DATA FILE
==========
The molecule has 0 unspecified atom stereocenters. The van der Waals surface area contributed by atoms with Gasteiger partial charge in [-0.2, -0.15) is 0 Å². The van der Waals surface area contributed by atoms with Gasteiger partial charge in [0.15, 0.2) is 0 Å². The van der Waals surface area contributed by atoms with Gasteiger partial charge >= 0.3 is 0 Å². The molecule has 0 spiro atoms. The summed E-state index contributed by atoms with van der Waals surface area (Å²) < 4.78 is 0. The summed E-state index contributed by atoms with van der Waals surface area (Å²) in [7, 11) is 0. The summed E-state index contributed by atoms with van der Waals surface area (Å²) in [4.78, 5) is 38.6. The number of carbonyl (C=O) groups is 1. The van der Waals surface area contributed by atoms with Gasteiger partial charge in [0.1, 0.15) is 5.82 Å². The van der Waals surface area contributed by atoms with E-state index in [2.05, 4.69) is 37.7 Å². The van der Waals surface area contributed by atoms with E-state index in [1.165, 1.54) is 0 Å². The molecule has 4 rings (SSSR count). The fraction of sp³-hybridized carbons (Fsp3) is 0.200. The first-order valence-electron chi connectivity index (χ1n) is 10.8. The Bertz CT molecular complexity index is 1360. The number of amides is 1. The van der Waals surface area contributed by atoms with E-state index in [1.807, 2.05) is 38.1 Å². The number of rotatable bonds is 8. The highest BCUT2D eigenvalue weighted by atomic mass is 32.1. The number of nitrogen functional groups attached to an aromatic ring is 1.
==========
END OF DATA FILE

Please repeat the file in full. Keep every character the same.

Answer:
The molecule has 0 unspecified atom stereocenters. The van der Waals surface area contributed by atoms with Gasteiger partial charge in [-0.2, -0.15) is 0 Å². The van der Waals surface area contributed by atoms with Gasteiger partial charge in [0.15, 0.2) is 0 Å². The van der Waals surface area contributed by atoms with Gasteiger partial charge >= 0.3 is 0 Å². The molecule has 0 spiro atoms. The summed E-state index contributed by atoms with van der Waals surface area (Å²) < 4.78 is 0. The summed E-state index contributed by atoms with van der Waals surface area (Å²) in [7, 11) is 0. The summed E-state index contributed by atoms with van der Waals surface area (Å²) in [4.78, 5) is 38.6. The number of carbonyl (C=O) groups is 1. The van der Waals surface area contributed by atoms with Gasteiger partial charge in [0.1, 0.15) is 5.82 Å². The van der Waals surface area contributed by atoms with E-state index in [2.05, 4.69) is 37.7 Å². The van der Waals surface area contributed by atoms with E-state index in [1.165, 1.54) is 0 Å². The molecule has 4 rings (SSSR count). The fraction of sp³-hybridized carbons (Fsp3) is 0.200. The first-order valence-electron chi connectivity index (χ1n) is 10.8. The Bertz CT molecular complexity index is 1360. The number of amides is 1. The van der Waals surface area contributed by atoms with E-state index in [1.807, 2.05) is 38.1 Å². The number of rotatable bonds is 8. The highest BCUT2D eigenvalue weighted by atomic mass is 32.1. The number of nitrogen functional groups attached to an aromatic ring is 1.